“Anybody who knows where Nigeria was coming from would not believe that corruption is worse under the Buhari administration,” the statement added.
The Presidency then wondered where Transparency â€Žgot its facts from.
It said: “At a time, they are alleging increase in the incidence of corruption under this government, the whole of Africa is applauding by choosing President Buhari as the continental champion to lead the fight against it.
“In the end, this whole episode may turn out to be just a political distraction, given the strong views some of TIâ€™s patrons have expressed against the Buhari administration.
“This notwithstanding, facts are facts, and those facts won’t cease to be facts even if you don’t care to pay attention to them.”â€Ž
Unfortunately, many people do not share the position of the Presidency. Shortly after Transparency International released the report, the senator representing Kaduna Central, Shehu Sani reacted this: “Nigeria’s current corruption rating by the Transparency International is dismal. Its a direct opposite of the marks and the applause we give to ourselves.We have a choice now;to condemn them as anti Government or anti Nigeria or we reset our drive and make amends.”
Also the Civil Society Legislative Advocacy Centre, (CISLAC) said: “It is CISLACâ€™s view that the negative perception is mainly a consequence of the inability to combat grand corruption and astronomical plundering of public coffers costing the Nigerian tax payers around 25 per cent of annual GDP.”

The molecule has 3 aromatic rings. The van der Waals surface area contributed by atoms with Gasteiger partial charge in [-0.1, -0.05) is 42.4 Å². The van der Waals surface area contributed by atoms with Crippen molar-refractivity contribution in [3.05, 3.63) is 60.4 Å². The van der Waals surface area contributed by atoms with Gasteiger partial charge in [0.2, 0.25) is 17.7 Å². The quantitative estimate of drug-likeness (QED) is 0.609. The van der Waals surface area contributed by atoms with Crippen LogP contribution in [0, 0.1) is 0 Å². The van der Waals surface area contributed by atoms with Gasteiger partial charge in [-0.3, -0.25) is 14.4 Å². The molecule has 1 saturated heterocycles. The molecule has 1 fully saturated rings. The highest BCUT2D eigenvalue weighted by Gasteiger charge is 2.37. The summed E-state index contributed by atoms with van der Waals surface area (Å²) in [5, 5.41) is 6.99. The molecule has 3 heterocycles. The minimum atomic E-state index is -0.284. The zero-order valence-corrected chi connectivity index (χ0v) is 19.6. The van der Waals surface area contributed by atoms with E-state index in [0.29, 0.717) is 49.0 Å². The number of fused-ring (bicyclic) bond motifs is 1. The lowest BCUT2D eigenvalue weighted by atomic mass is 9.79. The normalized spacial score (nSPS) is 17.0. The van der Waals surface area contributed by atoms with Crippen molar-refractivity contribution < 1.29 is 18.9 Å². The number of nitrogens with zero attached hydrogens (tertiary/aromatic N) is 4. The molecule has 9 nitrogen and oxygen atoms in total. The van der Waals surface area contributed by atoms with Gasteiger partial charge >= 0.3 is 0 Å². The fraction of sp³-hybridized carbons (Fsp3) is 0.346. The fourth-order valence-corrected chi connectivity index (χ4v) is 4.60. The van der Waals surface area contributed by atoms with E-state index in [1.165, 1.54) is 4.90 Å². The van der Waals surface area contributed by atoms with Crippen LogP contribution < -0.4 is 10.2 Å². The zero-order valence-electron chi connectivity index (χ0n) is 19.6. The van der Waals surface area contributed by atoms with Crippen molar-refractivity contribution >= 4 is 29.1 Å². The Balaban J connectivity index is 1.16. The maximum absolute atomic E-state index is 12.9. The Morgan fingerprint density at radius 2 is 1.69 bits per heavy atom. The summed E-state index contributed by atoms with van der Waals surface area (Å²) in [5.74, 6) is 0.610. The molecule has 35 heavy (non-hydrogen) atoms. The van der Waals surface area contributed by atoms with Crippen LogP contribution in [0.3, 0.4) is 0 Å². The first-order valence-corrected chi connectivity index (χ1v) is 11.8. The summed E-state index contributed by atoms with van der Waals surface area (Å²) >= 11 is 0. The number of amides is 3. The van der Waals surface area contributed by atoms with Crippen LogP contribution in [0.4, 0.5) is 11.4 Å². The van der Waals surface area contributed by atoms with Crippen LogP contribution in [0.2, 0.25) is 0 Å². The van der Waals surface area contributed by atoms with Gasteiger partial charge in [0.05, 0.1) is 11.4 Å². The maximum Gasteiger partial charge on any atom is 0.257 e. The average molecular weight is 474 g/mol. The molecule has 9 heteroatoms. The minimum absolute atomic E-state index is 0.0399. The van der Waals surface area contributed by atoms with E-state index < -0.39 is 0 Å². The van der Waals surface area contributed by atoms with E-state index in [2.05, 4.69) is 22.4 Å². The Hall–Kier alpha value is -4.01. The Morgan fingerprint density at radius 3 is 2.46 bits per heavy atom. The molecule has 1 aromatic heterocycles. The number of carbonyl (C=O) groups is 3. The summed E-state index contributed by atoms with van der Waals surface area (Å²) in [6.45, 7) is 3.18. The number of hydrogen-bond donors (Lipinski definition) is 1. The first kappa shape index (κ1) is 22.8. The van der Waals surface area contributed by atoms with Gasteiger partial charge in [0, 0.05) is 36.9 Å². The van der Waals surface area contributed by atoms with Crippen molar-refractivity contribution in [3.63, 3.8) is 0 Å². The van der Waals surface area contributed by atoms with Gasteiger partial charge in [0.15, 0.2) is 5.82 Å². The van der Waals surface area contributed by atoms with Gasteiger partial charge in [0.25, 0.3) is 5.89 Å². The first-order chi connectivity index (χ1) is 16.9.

Suffice to point out that â€Žit is this kind of mindset from government that makes winning the war against corruption very difficult. When you live in Aso Rock, you are insulated from reality. Obviously, President Buhari does not know what the situation is in the country. He believes and relies on what his aides tell him. As a leader, the president should find a way to find out the reality. He should hold town hall meetings and listen to the people.
Yes, when he became the president in 2015, many believed that the president would fight corruption but that perception died a long time ago. The president should accept the blame if many Nigerians do not believe in his anti-corruption crusade any longer. So, rather than calling Transparency International names, the government should ask the organisation what it is not doing right so that this can be addressed. Or better still, the Buhari administration should ask Botswana what it is doing right and learn from it. Nobody is too ig to learn.
The Presidency’s reaction to Transparency International’s corruption perception index is significant for what it did not say. We appreciate and commend the president for the achievements recorded so far. But unfortunately, these are not enough to change public’s perception. The president has damaged the anti-corruption war to the extent that it now lacks credibility.